WA House COG - Work Session
(December 3, 2018) - Summary

WA House COG was updated on WSLCB's, DOE's, and WSDA's cannabis programs and interim legislative studies.

Here are some observations from the December 3rd Washington State House Commerce and Gaming Committee (WA House COG) Work Session on cannabis policy. The committee heard updates on cannabis topics from the Washington State Liquor and Cannabis Board (WSLCB), the Washington State Department of Ecology (DOE) and the Washington State Department of Agriculture (WSDA).

My top 3 takeaways:

  • WSLCB Director of Legislative Relations Chris Thompson and WSLCB Cannabis Examiner Manager Kendra Hodgson updated lawmakers on the agency’s medical cannabis home delivery study, oversight of labs, and imported CBD (slidedeck, video – 34m).
    • Chris Thompson walked the committee through the Home Delivery of Medical Cannabis Report.
      • Thompson outlined structural barriers to medical delivery including difficulties introduced by the lack of available medically-compliant cannabis products and cost.
      • Thompson mentioned WSLCB licenses companies to deliver cannabis products between I-502 licensees, but these 15 transportation vendors currently handle only .015% of the state’s cannabis products.
      • Thompson offered stakeholder ideas raised during the report’s creation including medical exemption from excise tax and delivery to adult-use consumers.
      • Thompson conveyed an agency preference for broad authority to structure a home delivery system in the I-502 marketplace by rule.
      • Acting Chair Shelley Kloba asked why the report called out a risk of delivery driver impairment. Thompson admitted “There’s no specific history of problems in this area that generate a concern unique to the cannabis environment. It was just included as one example [risk] among many.”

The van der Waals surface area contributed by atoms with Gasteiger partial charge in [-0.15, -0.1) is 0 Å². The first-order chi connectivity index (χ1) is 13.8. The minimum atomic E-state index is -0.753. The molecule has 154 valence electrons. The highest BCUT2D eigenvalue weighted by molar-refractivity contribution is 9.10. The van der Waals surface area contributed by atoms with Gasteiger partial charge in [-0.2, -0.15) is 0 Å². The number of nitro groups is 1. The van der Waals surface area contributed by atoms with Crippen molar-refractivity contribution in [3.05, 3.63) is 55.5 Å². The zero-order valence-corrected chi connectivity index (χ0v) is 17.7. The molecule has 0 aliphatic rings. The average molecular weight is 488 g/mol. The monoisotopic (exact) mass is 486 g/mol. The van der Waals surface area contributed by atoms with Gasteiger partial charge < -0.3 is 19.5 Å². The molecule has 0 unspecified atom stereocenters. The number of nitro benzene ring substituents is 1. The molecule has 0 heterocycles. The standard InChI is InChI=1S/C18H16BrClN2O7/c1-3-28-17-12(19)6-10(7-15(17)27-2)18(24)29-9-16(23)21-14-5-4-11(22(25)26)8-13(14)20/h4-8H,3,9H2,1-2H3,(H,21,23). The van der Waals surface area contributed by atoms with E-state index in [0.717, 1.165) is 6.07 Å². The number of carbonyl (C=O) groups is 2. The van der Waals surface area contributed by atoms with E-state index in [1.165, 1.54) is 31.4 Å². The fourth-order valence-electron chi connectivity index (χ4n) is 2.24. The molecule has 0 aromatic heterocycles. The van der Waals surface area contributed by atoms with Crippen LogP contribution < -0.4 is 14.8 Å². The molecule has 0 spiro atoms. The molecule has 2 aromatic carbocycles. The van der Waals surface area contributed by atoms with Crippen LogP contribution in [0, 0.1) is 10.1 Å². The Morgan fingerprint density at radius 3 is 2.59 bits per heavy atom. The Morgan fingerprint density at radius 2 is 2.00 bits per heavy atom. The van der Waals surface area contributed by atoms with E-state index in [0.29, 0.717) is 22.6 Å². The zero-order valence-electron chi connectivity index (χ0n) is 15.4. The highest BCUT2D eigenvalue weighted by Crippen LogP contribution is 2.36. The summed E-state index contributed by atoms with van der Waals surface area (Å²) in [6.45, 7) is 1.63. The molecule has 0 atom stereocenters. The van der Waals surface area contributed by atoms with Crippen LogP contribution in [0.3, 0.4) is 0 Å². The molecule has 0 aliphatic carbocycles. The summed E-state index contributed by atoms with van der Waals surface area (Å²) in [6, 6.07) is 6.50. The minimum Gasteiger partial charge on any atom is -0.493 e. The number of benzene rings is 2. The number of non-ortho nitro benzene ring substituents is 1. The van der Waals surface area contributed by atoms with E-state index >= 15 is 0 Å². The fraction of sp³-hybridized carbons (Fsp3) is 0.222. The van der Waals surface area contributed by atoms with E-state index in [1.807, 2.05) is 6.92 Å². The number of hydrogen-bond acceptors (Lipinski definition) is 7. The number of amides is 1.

• Here is an earlier draft of WSLCB’s report (Oct 30).
      • Here is the most recent presentation of the report to WSLCB leadership (Nov 28).
    • Kendra Hodgson provided an update on lab oversight and cannabis product quality assurance (video).
      • Hodgson described the current roster of sixteen accredited labs, including one that is currently suspended. Three labs test for pesticides and only one tests for heavy metals, constraining vendor choice for certification of DOH-compliant cannabis products (slide).
      • She compared the state’s lab accreditation oversight to other state-legal cannabis programs to establish a basis for DOE’s subsequent presentation about assuming responsibility for lab accreditation (slide).
      • WSLCB now has a lab working group that meets quarterly and is planning future lab oversight steps including: lab licensure after accreditation by the Department of Ecology; hiring a staffer with a lab science background; partnering Enforcement officers with Examiners on lab visits as needed based on complaints or identified risks.
      • Hodgson informed the committee about the open rulemaking for cannabis quality assurance testing and products requirements (WSR 18-17-041). She confirmed the agency is considering changes in lot size and a single testing standard for all cannabis products to include screening for pesticides and heavy metals.
      • Hodgson presented these subjects to the WSLCB Board in greater detail on November 14th.
    • Thompson explained the implementation of ESSHB 2334’s requirement to test cannabidiol (CBD) imported into the I-502 marketplace (video).
      • Acting Chair Kloba voiced concern about the safety of some CBD products available in the state. Thompson agreed consumers should understand there is no testing required for CBD products available outside of the I-502 marketplace.
      • Thompson said some CBD products make unfounded claims. WSDA testing has revealed some CBD products don’t actually contain CBD.
      • Thompson described the agency’s creation of rules requiring testing of all CBD introduced into the I-502 system from unlicensed sources.